By the time I was in high school, I was confused as to why such a small collection of books were explicitly influencing games. When I first read The Handmaid’s Tale, I could not understand why there was not a video game version lurking somewhere in a dark corner of the digital universe, or even vague homages in the totally unrelated omnipresent sci-fi dystopias that were the setting for so many games. In what can only be described now as adolescent naivety, it was unthinkable to me that male-dominated, technologically-centered works like Ender’s Game or Snow Crash were so in sync with the video games being developed, but As I Lay Dying and Pride and Prejudice were somehow unworthy.
In the 15 years since my 12-year-old boy gamer heyday, video games have become the most dominant form of media on the planet, though you would not be able to tell by reading contemporary literature. Aside from the efforts of Austin Grossman and Ernest Cline, the few works of fiction that do confront gaming’s prominence tend to be on the borderlines of genres not always considered “literary,” or works of experimental literature more interested in turning the form of the novel into a game than using the novel to explore what the rise of gaming means to the human experience.
What is particularly sad about this state of affairs is that the literary world and the video games world could greatly benefit each other. Even a conversation, let alone the beginning of real collaborations and dialogues, would help each contend with their respective shortcomings.
The book publishing industry needs to carve out a more interesting, necessary space for itself in the digital world. All too frequently “technology” is considered one big amorphous blob, or worse, treated with indifference. Barely enhanced e-books, predictably executed apps, and promotional Twitter accounts for dead or Luddite authors seem to represent the extent of most publishers’ innovative efforts. Even in terms of pure content, contemporary fiction too often fails to fully evoke 21st-century life and contend with its burgeoning issues. We writers disproportionately focus on the past, or worse, replicate the form and structures of centuries gone without appetite for the risk, resistance, and failure innovation entails.
The video games community, despite its tremendous financial success and cultural relevance, has its own significant problems. Despite the best efforts of a growing cadre of games critics, journalists, writers, and theorists, not to mention a legion of talented independent developers, the industry is plagued by issues of cultural legitimacy and a real struggle to grow out of repetitive content. American cultural institutions largely ignore the entire medium, the exceptions often taking the form of desperate half-hearted attempts to appeal to a younger demographic (such as MoMA’s addition of 14 mostly-retro games to its collection), or outright hostility (such as the late Roger Ebert’s 2010 statement that “video games can never be art,” a stance he subsequently softened after getting dissents from readers). Meanwhile, big budget games like Call of Duty and Halo follow the same tired patterns of gameplay and storytelling with little real innovation aside from graphical improvements and the ever-evolving appropriations of Hollywood clichés.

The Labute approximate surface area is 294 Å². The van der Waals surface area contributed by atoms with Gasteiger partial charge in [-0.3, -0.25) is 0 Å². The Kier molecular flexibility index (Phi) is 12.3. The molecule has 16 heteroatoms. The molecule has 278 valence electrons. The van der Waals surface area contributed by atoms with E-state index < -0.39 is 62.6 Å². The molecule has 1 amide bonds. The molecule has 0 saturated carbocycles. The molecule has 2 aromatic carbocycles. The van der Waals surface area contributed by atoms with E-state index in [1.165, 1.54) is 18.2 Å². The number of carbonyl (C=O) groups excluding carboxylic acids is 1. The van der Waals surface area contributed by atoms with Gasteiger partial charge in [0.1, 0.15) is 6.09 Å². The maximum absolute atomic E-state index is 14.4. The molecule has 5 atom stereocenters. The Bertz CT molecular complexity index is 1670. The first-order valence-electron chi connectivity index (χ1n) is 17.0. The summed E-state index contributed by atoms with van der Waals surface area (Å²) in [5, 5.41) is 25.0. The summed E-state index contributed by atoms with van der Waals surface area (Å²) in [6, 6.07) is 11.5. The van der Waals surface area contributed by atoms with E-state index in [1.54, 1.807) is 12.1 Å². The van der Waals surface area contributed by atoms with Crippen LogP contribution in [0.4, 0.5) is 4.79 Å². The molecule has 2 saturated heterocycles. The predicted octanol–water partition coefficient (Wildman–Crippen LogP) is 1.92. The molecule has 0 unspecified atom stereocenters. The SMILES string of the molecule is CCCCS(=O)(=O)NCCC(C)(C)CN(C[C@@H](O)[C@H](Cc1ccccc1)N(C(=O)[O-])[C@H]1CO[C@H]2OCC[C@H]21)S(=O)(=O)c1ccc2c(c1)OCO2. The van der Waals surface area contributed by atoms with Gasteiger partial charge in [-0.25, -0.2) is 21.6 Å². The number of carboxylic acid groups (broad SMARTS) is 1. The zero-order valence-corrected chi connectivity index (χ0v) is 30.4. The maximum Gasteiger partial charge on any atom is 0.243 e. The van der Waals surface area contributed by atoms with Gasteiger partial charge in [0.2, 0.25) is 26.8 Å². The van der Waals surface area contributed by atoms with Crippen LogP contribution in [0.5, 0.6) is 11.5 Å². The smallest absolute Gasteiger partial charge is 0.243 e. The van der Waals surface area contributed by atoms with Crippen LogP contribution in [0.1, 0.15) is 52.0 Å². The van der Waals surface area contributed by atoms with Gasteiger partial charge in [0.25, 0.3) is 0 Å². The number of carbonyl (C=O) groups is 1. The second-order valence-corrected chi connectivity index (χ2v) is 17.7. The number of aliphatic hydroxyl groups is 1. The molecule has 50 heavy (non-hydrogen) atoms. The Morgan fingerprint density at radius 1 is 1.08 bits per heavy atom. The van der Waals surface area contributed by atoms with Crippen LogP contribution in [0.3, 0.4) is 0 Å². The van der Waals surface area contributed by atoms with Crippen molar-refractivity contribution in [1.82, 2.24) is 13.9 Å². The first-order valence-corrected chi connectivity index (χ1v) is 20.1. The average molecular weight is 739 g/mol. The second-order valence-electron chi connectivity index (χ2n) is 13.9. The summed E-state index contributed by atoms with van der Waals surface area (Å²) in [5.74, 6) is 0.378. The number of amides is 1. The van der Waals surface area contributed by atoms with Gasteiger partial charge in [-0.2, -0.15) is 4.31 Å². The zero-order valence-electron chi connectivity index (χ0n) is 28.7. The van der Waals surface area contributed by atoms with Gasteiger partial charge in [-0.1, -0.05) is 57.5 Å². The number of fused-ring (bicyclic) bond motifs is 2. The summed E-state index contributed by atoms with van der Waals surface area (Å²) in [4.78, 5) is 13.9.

Games writing luminaries such as Leigh Alexander, Luke Plunkett, Tom Bissell, Cara Ellison, and John Walker have explored and debated every facet of what a video game is and should be, including the Sisyphean tasks of attacking the mainstream industry for its utterly regressive gender politics, lack of diversity, and unwillingness to explore subject matter other than the same tried and true action movie content patronizingly marketed to the worst imagined 12-year-old boy archetype. But this growing field of theory and criticism has only been so successful in forcing the form to confront its demons.
Over the past year, I made a concerted effort to begin meeting, talking, and collaborating with members of the games industry. I went to conferences, events, and explored the social networks of the few friends I had working in the field. During this time, every game developer I came across, whether her company was big or small, her projects commercial or experimental, expressed a desire to be taken more seriously as an artist and creator. And there was a tangible feeling that they are not there yet.
When I attended the Game Developers Conference for the first time in March 2013, I was stunned at how receptive everyone was to the presence of a random aspiring novelist. Mainstream behemoths and indie game developers alike asked me how they might more “literary” or “novelistic.”
Producers of big budget titles told me how much they wished they had better written content within their games, but seemed to have no idea how to access the pool of what one Creative Assembly designer called “all those surely unemployed creative writing MFAs living in Brooklyn.” There may be a kernel of truth in his statement. There is certainly unutilized talent in the literary world capable of writing the pants off of a lot of what passes for dialogue or in-game text in many mainstream video games. Aside from the few individuals with both gaming and literary backgrounds (like Austin Grossman), the games industry has little framework for how to judge the abilities of those who are not already writing for games or designing them outright. So far, no developer has been explicitly willing to take the risk to start evaluating or hiring Iowa grads. “It would be nice if we could figure out how to do it,” Chris Avellone of Obsidian Entertainment told me, “but without a record of actually writing for games in some capacity, it’s very difficult to hire someone.”